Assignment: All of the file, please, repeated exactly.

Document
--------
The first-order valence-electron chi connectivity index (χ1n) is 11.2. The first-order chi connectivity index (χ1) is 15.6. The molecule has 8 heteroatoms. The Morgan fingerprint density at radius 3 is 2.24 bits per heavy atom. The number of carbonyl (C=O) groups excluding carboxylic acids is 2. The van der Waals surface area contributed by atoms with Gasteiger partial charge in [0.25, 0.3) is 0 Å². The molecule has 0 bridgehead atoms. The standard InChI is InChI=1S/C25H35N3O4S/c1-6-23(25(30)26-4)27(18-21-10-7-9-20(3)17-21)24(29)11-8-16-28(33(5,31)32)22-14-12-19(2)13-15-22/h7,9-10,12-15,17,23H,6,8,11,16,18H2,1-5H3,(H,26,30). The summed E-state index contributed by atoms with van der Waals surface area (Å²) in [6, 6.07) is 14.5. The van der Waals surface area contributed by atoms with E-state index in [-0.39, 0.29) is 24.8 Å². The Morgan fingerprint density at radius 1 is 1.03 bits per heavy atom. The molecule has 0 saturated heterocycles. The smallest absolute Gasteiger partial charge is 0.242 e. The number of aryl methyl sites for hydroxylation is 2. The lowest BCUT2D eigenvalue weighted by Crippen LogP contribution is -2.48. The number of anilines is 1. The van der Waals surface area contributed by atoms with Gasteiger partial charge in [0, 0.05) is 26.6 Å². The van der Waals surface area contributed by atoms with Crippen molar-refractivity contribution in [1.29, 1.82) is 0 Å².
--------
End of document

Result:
The first-order valence-electron chi connectivity index (χ1n) is 11.2. The first-order chi connectivity index (χ1) is 15.6. The molecule has 8 heteroatoms. The Morgan fingerprint density at radius 3 is 2.24 bits per heavy atom. The number of carbonyl (C=O) groups excluding carboxylic acids is 2. The van der Waals surface area contributed by atoms with Gasteiger partial charge in [0.25, 0.3) is 0 Å². The molecule has 0 bridgehead atoms. The standard InChI is InChI=1S/C25H35N3O4S/c1-6-23(25(30)26-4)27(18-21-10-7-9-20(3)17-21)24(29)11-8-16-28(33(5,31)32)22-14-12-19(2)13-15-22/h7,9-10,12-15,17,23H,6,8,11,16,18H2,1-5H3,(H,26,30). The summed E-state index contributed by atoms with van der Waals surface area (Å²) in [6, 6.07) is 14.5. The van der Waals surface area contributed by atoms with E-state index in [-0.39, 0.29) is 24.8 Å². The Morgan fingerprint density at radius 1 is 1.03 bits per heavy atom. The molecule has 0 saturated heterocycles. The smallest absolute Gasteiger partial charge is 0.242 e. The number of aryl methyl sites for hydroxylation is 2. The lowest BCUT2D eigenvalue weighted by Crippen LogP contribution is -2.48. The number of anilines is 1. The van der Waals surface area contributed by atoms with Gasteiger partial charge in [0, 0.05) is 26.6 Å². The van der Waals surface area contributed by atoms with Crippen molar-refractivity contribution in [1.29, 1.82) is 0 Å².